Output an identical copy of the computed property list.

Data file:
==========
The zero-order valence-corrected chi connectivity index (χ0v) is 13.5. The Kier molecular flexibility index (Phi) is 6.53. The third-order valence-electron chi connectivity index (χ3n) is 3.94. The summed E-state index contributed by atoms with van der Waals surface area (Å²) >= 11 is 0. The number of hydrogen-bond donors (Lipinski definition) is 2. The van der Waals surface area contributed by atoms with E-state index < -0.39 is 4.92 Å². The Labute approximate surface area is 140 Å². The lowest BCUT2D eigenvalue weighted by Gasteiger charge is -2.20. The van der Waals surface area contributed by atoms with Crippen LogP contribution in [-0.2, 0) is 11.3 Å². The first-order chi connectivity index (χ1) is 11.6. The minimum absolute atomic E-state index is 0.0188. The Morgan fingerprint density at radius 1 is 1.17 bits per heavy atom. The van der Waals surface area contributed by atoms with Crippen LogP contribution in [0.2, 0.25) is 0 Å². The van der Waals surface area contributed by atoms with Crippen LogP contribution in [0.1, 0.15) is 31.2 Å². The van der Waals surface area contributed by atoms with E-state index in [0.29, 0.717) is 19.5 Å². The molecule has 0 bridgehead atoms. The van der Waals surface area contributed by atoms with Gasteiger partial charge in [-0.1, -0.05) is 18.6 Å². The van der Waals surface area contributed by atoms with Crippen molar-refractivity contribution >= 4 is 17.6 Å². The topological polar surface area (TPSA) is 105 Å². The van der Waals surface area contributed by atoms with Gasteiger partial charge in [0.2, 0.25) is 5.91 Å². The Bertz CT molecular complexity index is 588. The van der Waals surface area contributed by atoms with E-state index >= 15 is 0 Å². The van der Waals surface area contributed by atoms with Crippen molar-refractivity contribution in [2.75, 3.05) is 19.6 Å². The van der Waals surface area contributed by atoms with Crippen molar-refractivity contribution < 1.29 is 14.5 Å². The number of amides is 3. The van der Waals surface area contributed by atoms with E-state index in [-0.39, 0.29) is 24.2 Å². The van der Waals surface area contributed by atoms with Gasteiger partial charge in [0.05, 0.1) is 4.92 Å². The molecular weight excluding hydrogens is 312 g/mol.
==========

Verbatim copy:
The zero-order valence-corrected chi connectivity index (χ0v) is 13.5. The Kier molecular flexibility index (Phi) is 6.53. The third-order valence-electron chi connectivity index (χ3n) is 3.94. The summed E-state index contributed by atoms with van der Waals surface area (Å²) >= 11 is 0. The number of hydrogen-bond donors (Lipinski definition) is 2. The van der Waals surface area contributed by atoms with E-state index < -0.39 is 4.92 Å². The Labute approximate surface area is 140 Å². The lowest BCUT2D eigenvalue weighted by Gasteiger charge is -2.20. The van der Waals surface area contributed by atoms with Crippen LogP contribution in [-0.2, 0) is 11.3 Å². The first-order chi connectivity index (χ1) is 11.6. The minimum absolute atomic E-state index is 0.0188. The Morgan fingerprint density at radius 1 is 1.17 bits per heavy atom. The van der Waals surface area contributed by atoms with Crippen LogP contribution in [0.2, 0.25) is 0 Å². The van der Waals surface area contributed by atoms with Crippen LogP contribution in [0.1, 0.15) is 31.2 Å². The van der Waals surface area contributed by atoms with E-state index in [0.29, 0.717) is 19.5 Å². The molecule has 0 bridgehead atoms. The van der Waals surface area contributed by atoms with Gasteiger partial charge in [-0.1, -0.05) is 18.6 Å². The van der Waals surface area contributed by atoms with Crippen molar-refractivity contribution >= 4 is 17.6 Å². The topological polar surface area (TPSA) is 105 Å². The van der Waals surface area contributed by atoms with Gasteiger partial charge in [0.2, 0.25) is 5.91 Å². The Bertz CT molecular complexity index is 588. The van der Waals surface area contributed by atoms with E-state index >= 15 is 0 Å². The van der Waals surface area contributed by atoms with Crippen molar-refractivity contribution in [2.75, 3.05) is 19.6 Å². The van der Waals surface area contributed by atoms with Crippen molar-refractivity contribution < 1.29 is 14.5 Å². The number of amides is 3. The van der Waals surface area contributed by atoms with E-state index in [-0.39, 0.29) is 24.2 Å². The van der Waals surface area contributed by atoms with Gasteiger partial charge in [0.05, 0.1) is 4.92 Å². The molecular weight excluding hydrogens is 312 g/mol.